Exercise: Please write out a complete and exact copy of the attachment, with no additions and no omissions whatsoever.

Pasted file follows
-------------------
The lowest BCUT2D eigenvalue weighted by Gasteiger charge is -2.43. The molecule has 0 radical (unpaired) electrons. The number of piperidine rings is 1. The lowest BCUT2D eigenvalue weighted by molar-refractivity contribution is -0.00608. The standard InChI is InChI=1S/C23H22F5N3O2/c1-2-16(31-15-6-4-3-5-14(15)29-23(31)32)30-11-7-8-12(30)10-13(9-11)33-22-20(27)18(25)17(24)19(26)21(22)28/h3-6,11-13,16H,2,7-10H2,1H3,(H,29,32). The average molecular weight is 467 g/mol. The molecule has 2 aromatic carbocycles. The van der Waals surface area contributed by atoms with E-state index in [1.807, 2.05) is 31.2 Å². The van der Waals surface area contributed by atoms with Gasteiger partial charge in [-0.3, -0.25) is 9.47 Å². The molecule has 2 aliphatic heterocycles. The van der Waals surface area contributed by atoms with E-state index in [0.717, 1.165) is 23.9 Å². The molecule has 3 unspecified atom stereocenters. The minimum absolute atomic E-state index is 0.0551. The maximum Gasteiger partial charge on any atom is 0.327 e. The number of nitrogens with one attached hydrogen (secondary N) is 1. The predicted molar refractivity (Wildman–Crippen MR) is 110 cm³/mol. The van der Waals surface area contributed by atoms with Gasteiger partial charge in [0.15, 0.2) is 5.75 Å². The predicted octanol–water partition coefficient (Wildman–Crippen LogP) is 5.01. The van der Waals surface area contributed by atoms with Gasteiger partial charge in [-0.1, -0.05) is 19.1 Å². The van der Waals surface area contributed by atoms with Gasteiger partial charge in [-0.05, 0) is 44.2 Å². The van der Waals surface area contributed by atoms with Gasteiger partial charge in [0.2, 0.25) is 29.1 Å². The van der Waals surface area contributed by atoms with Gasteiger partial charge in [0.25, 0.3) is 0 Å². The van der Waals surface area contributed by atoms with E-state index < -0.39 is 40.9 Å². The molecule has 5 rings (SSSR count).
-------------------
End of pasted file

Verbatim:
The lowest BCUT2D eigenvalue weighted by Gasteiger charge is -2.43. The molecule has 0 radical (unpaired) electrons. The number of piperidine rings is 1. The lowest BCUT2D eigenvalue weighted by molar-refractivity contribution is -0.00608. The standard InChI is InChI=1S/C23H22F5N3O2/c1-2-16(31-15-6-4-3-5-14(15)29-23(31)32)30-11-7-8-12(30)10-13(9-11)33-22-20(27)18(25)17(24)19(26)21(22)28/h3-6,11-13,16H,2,7-10H2,1H3,(H,29,32). The average molecular weight is 467 g/mol. The molecule has 2 aromatic carbocycles. The van der Waals surface area contributed by atoms with E-state index in [1.807, 2.05) is 31.2 Å². The van der Waals surface area contributed by atoms with Gasteiger partial charge in [-0.3, -0.25) is 9.47 Å². The molecule has 2 aliphatic heterocycles. The van der Waals surface area contributed by atoms with E-state index in [0.717, 1.165) is 23.9 Å². The molecule has 3 unspecified atom stereocenters. The minimum absolute atomic E-state index is 0.0551. The maximum Gasteiger partial charge on any atom is 0.327 e. The number of nitrogens with one attached hydrogen (secondary N) is 1. The predicted molar refractivity (Wildman–Crippen MR) is 110 cm³/mol. The van der Waals surface area contributed by atoms with Gasteiger partial charge in [0.15, 0.2) is 5.75 Å². The predicted octanol–water partition coefficient (Wildman–Crippen LogP) is 5.01. The van der Waals surface area contributed by atoms with Gasteiger partial charge in [-0.1, -0.05) is 19.1 Å². The van der Waals surface area contributed by atoms with Gasteiger partial charge in [-0.05, 0) is 44.2 Å². The van der Waals surface area contributed by atoms with Gasteiger partial charge in [0.2, 0.25) is 29.1 Å². The van der Waals surface area contributed by atoms with Gasteiger partial charge in [0.25, 0.3) is 0 Å². The van der Waals surface area contributed by atoms with E-state index < -0.39 is 40.9 Å². The molecule has 5 rings (SSSR count).